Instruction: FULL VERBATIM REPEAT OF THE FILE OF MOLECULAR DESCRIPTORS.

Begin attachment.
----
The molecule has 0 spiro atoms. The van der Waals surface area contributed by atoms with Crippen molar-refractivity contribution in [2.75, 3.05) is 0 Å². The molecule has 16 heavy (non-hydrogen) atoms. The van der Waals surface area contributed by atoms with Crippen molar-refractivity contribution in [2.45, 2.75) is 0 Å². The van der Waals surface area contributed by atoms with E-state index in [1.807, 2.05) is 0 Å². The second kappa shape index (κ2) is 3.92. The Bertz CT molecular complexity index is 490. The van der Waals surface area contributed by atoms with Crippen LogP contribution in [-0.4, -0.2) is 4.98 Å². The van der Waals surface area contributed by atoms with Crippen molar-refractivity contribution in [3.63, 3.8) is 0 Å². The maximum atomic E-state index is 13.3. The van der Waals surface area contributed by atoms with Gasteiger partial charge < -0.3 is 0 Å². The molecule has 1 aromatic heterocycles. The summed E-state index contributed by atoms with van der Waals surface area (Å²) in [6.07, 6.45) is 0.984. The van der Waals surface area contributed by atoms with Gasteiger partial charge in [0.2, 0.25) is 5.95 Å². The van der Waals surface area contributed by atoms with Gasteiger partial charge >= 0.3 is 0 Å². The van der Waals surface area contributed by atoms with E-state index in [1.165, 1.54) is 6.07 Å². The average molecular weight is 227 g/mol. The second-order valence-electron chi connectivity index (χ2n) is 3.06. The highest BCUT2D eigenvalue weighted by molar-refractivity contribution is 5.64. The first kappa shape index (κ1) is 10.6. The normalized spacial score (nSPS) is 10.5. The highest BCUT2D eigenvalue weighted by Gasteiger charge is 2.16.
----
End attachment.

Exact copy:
The molecule has 0 spiro atoms. The van der Waals surface area contributed by atoms with Crippen molar-refractivity contribution in [2.75, 3.05) is 0 Å². The molecule has 16 heavy (non-hydrogen) atoms. The van der Waals surface area contributed by atoms with Crippen molar-refractivity contribution in [2.45, 2.75) is 0 Å². The van der Waals surface area contributed by atoms with E-state index in [1.807, 2.05) is 0 Å². The second kappa shape index (κ2) is 3.92. The Bertz CT molecular complexity index is 490. The van der Waals surface area contributed by atoms with Crippen LogP contribution in [-0.4, -0.2) is 4.98 Å². The van der Waals surface area contributed by atoms with Crippen molar-refractivity contribution in [3.63, 3.8) is 0 Å². The maximum atomic E-state index is 13.3. The van der Waals surface area contributed by atoms with Gasteiger partial charge < -0.3 is 0 Å². The molecule has 1 aromatic heterocycles. The summed E-state index contributed by atoms with van der Waals surface area (Å²) in [6.07, 6.45) is 0.984. The van der Waals surface area contributed by atoms with Gasteiger partial charge in [0.2, 0.25) is 5.95 Å². The van der Waals surface area contributed by atoms with Gasteiger partial charge >= 0.3 is 0 Å². The van der Waals surface area contributed by atoms with E-state index in [1.165, 1.54) is 6.07 Å². The average molecular weight is 227 g/mol. The second-order valence-electron chi connectivity index (χ2n) is 3.06. The highest BCUT2D eigenvalue weighted by molar-refractivity contribution is 5.64. The first kappa shape index (κ1) is 10.6. The normalized spacial score (nSPS) is 10.5. The highest BCUT2D eigenvalue weighted by Gasteiger charge is 2.16.